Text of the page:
We introduce and develop design, fabrication and characterization methodology for engineering the effective refractive index of a composite dielectric planar surface created by controlling the density of deeply subwavelength low index nanoholes (e.g., air) in a high index dielectric layer (e.g., Si). The nanoscale properties of a composite dielectric layer allows for full control of the optical wavefront phase by designing arbitrary space-variant refractive index profiles. We present the composite dielectric metasurface microlens exploiting symmetric design to achieve polarization invariant impulse response, and use asymmetric design to demonstrate polarization sensitive impulse response of the lens. This composite dielectric layers lenses were fabricated by patterning nanohole distributions on a dielectric surface and etching to submicron depths. Our dielectric microlens with asymmetric distribution of neff (neff x ≠ neff y) demonstrates a graded index lens with polarization dependent focusing with of 32um and 22 um for linearly x- and y-polarized light, respectively operating at a wavelength of λ = 1550nm. We also show numerically and demonstrate experimentally achromatic performance of the devices operating in the wavelength range of 1500nm - 1900nm with FWHM of the focal spots of about 4um. Namely, we have constructed a graded index lens that can overcome diffraction effects even when aperture/wavelength (D/λ) is smaller than 40. The demonstrated novel approach to engineer dielectric composite nanosurfaces has the potential to realize arbitrary phase functions with minimal insertion loss, submicron thickness and miniaturization to reduce element size and weight, and may have a significant impact on numerous miniature imaging systems applications.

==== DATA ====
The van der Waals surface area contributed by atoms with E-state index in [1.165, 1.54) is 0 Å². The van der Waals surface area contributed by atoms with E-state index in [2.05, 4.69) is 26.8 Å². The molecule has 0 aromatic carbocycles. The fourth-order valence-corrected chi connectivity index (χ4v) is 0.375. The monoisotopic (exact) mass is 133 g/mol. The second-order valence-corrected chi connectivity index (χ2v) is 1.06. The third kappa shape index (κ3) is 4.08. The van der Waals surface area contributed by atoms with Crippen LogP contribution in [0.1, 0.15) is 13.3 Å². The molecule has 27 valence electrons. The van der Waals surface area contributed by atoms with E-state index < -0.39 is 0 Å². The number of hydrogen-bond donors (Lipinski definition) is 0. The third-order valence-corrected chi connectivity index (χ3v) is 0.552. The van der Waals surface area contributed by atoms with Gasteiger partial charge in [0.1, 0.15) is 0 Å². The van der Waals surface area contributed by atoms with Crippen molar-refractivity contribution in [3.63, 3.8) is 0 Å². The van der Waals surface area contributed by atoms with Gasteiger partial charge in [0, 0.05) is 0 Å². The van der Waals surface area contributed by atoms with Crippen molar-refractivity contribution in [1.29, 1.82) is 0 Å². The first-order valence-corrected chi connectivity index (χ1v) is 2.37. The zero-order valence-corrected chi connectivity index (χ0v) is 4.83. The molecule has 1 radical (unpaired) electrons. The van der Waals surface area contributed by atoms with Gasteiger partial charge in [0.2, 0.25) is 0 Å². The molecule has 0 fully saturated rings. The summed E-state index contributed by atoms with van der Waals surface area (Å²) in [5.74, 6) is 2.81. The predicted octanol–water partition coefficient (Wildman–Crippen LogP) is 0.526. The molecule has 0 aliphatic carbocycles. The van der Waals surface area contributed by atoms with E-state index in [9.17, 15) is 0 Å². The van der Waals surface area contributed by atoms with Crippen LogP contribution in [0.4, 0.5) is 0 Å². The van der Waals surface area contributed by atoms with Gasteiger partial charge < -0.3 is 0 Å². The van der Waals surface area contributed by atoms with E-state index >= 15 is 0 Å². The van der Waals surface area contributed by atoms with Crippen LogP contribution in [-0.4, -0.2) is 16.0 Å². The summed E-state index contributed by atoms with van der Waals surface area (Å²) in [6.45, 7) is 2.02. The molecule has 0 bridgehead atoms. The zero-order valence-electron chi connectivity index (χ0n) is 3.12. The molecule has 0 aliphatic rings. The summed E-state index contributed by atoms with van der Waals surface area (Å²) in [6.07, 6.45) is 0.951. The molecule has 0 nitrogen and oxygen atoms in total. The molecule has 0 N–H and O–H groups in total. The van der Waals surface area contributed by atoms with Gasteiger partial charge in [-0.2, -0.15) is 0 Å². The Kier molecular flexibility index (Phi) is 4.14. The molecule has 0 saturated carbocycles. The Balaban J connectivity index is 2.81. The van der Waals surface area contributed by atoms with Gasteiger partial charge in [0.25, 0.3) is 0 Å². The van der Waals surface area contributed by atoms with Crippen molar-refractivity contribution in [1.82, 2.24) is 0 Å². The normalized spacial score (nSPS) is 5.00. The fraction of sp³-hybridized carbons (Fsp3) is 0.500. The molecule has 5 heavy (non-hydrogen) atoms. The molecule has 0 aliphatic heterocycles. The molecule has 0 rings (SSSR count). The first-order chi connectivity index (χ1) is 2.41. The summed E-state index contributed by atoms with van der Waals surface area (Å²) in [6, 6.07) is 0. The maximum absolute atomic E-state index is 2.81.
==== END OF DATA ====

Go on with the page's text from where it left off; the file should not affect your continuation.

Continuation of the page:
Silicon photonics is a rapidly evolving field allowing for optical devices to be made cost effectively using standard semiconductor fabrication techniques and integrated with microelectronic chips. Active tuning of silicon photonic devices has been demonstrated using thermal, electrical and optical means in the form of injection of free carriers through two-photon absorption. This work explores active electrical and optical tuning of silicon photonic devices using silicon strip waveguides combined with nematic liquid crystal (NLC) claddings. Simulation and experimental studies are presented.